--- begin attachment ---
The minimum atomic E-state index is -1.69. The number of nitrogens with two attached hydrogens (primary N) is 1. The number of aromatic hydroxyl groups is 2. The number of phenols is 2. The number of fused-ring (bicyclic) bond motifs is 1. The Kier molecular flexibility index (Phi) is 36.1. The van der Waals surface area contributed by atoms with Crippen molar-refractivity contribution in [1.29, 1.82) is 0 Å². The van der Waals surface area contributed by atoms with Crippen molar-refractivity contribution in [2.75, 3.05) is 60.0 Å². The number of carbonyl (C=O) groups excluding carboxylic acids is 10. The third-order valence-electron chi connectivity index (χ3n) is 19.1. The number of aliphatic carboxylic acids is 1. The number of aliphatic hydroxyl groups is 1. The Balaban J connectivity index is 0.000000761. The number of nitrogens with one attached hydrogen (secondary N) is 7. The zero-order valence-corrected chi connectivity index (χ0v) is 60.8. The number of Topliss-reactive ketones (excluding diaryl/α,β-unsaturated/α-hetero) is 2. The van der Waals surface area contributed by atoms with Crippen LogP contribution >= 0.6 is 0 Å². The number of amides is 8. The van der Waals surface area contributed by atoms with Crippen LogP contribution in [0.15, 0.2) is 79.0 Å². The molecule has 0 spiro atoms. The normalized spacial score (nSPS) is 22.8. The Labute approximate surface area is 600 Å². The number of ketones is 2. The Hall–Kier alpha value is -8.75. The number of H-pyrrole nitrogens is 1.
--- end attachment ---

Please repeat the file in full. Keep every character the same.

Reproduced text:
The minimum atomic E-state index is -1.69. The number of nitrogens with two attached hydrogens (primary N) is 1. The number of aromatic hydroxyl groups is 2. The number of phenols is 2. The number of fused-ring (bicyclic) bond motifs is 1. The Kier molecular flexibility index (Phi) is 36.1. The van der Waals surface area contributed by atoms with Crippen molar-refractivity contribution in [1.29, 1.82) is 0 Å². The van der Waals surface area contributed by atoms with Crippen molar-refractivity contribution in [2.75, 3.05) is 60.0 Å². The number of carbonyl (C=O) groups excluding carboxylic acids is 10. The third-order valence-electron chi connectivity index (χ3n) is 19.1. The number of aliphatic carboxylic acids is 1. The number of aliphatic hydroxyl groups is 1. The Balaban J connectivity index is 0.000000761. The number of nitrogens with one attached hydrogen (secondary N) is 7. The zero-order valence-corrected chi connectivity index (χ0v) is 60.8. The number of Topliss-reactive ketones (excluding diaryl/α,β-unsaturated/α-hetero) is 2. The van der Waals surface area contributed by atoms with Crippen LogP contribution >= 0.6 is 0 Å². The number of amides is 8. The van der Waals surface area contributed by atoms with Crippen LogP contribution in [0.15, 0.2) is 79.0 Å². The molecule has 0 spiro atoms. The normalized spacial score (nSPS) is 22.8. The Labute approximate surface area is 600 Å². The number of ketones is 2. The Hall–Kier alpha value is -8.75. The number of H-pyrrole nitrogens is 1.